- Scottish, French and Dutch-born trio
- Developed mini-machines, 1000 times smaller than a strand of hair
- Can be used to develop new materials and processes
The 2016 Nobel Prize for Chemistry has been awarded to a Scottish, French and Dutch-born trio of boffins who have developed the world’s smallest machines.
The scientists have developed molecules with controllable movements, which can perform tasks when energy is used.
Who are they?
Jean-Pierre Sauvage, Sir J Fraser Stoddart and Bernard L Feringa will share the 8m Swedish Kronor (800,000 euro) prize.
Nobel chemistry prize awarded to trio for design, synthesis of molecular machines https://t.co/u1cWiNTCbA 🔓— WSJ Europe (@WSJeurope) October 5, 2016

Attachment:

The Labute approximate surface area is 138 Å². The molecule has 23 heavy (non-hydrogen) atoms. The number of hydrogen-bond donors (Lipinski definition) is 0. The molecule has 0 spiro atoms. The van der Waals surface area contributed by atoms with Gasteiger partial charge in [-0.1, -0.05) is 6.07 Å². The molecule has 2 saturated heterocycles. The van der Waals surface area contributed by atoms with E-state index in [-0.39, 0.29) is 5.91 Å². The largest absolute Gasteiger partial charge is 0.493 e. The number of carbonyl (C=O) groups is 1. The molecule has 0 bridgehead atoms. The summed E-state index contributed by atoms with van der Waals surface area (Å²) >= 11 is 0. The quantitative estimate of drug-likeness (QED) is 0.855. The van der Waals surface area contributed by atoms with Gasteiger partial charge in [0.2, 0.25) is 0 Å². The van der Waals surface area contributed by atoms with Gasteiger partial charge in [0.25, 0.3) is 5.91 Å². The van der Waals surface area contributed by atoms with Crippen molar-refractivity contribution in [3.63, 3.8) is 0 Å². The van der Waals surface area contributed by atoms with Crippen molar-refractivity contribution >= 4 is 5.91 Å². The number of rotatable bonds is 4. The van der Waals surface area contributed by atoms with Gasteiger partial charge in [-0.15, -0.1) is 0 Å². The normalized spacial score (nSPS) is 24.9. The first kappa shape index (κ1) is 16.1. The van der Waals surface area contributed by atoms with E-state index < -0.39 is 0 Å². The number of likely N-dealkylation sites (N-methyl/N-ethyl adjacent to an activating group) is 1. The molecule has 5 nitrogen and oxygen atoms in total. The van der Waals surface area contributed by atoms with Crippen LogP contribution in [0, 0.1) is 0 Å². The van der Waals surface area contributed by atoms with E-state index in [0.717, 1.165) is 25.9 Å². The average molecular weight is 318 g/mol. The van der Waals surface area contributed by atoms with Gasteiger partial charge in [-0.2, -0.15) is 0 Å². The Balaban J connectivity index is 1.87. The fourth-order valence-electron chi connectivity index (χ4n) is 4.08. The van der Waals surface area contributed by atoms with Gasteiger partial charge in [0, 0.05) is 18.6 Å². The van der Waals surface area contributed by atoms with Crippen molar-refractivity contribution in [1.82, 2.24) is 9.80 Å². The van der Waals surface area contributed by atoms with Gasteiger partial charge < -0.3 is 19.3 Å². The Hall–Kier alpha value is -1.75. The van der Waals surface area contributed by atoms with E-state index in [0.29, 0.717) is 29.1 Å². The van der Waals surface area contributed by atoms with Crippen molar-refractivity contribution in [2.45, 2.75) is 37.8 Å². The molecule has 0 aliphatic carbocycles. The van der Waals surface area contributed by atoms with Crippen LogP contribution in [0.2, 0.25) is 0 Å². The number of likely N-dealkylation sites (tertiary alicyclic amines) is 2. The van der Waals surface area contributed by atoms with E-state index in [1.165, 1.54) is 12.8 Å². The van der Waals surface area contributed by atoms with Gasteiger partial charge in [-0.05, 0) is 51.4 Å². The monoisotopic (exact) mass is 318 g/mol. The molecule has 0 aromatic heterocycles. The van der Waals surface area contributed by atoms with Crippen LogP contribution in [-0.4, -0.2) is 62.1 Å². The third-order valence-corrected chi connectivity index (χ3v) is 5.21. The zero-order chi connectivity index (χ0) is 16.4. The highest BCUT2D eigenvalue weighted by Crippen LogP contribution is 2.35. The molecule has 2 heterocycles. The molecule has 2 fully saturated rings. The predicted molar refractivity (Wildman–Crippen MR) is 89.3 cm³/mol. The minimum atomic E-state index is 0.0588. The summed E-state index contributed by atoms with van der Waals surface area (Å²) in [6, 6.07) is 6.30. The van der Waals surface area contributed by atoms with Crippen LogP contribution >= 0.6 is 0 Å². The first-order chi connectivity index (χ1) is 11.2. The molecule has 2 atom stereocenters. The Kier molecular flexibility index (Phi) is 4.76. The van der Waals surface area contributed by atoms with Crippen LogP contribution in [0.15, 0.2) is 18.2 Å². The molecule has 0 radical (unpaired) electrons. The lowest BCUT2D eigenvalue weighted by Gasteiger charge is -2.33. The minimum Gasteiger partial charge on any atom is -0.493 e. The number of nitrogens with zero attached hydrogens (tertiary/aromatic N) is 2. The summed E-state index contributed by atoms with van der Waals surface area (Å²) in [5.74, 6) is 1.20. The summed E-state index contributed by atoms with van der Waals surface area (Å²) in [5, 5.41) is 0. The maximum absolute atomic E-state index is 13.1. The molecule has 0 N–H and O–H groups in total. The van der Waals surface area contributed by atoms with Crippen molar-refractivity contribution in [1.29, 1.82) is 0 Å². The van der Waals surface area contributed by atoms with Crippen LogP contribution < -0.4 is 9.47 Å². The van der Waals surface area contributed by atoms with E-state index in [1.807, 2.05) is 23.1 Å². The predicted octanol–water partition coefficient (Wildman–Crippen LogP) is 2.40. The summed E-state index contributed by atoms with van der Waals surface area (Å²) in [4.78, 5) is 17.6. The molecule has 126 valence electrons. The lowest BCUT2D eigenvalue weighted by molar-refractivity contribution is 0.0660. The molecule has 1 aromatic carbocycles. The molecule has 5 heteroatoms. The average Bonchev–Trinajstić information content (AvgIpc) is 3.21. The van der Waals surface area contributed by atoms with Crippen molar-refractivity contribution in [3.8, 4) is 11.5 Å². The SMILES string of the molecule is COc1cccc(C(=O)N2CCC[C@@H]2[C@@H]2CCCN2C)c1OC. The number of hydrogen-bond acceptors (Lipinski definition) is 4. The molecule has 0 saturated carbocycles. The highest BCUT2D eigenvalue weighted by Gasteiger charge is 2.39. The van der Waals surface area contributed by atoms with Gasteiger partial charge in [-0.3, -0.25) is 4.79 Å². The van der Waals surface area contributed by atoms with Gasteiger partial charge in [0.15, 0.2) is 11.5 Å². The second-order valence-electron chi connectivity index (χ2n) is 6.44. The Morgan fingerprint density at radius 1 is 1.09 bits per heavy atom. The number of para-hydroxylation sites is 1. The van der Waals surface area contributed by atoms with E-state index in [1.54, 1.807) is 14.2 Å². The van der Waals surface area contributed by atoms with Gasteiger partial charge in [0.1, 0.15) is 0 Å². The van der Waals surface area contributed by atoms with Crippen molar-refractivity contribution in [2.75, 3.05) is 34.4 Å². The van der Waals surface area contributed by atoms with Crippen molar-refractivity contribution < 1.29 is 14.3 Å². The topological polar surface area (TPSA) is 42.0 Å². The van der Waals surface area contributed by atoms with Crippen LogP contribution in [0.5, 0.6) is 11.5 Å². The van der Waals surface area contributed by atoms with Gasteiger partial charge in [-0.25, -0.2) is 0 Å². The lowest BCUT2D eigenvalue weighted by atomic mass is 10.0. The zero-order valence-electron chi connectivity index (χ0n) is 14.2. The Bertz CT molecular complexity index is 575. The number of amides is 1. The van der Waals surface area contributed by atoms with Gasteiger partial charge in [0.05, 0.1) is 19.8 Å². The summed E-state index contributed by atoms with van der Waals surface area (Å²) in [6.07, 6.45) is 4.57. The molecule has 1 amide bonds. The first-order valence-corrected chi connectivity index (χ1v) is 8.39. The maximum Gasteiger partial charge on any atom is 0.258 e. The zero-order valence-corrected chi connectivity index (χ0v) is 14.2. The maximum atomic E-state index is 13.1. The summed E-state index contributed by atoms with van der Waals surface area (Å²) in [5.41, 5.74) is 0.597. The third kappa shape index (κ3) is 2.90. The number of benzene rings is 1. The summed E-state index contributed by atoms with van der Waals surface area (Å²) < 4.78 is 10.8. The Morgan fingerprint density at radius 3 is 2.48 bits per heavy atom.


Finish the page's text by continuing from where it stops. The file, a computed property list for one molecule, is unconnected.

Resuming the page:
- Born 1944, Paris
- Emeritus Professor, University of Strasbourg
Sir J Fraser Stoddart
- Born 1942, Edinburgh
- Northwestern University, US
Bernard L Feringa
- Born 1951, Netherlands
- Professor in Organic Chemistry, University of Groningen
Why have they won?
Sauvage, Stoddart and Feringa have designed and synthesised machines on a molecular scale.
The micro-machines are not visible to the human eye.
Linking molecules together, they are a thousand times thinner than a strand of hair.
What they are saying
“They have mastered motion control at the molecular scale,” – Olof Ramstrom, Nobel Committee.
“In terms of development, the molecular motor is at the same stage as the electric motor was in the 1830s, when scientists displayed various spinning cranks and wheels, unaware that they would lead to electric trains, washing machines, fans and food processors,” – The Royal Swedish Academy of Sciences.
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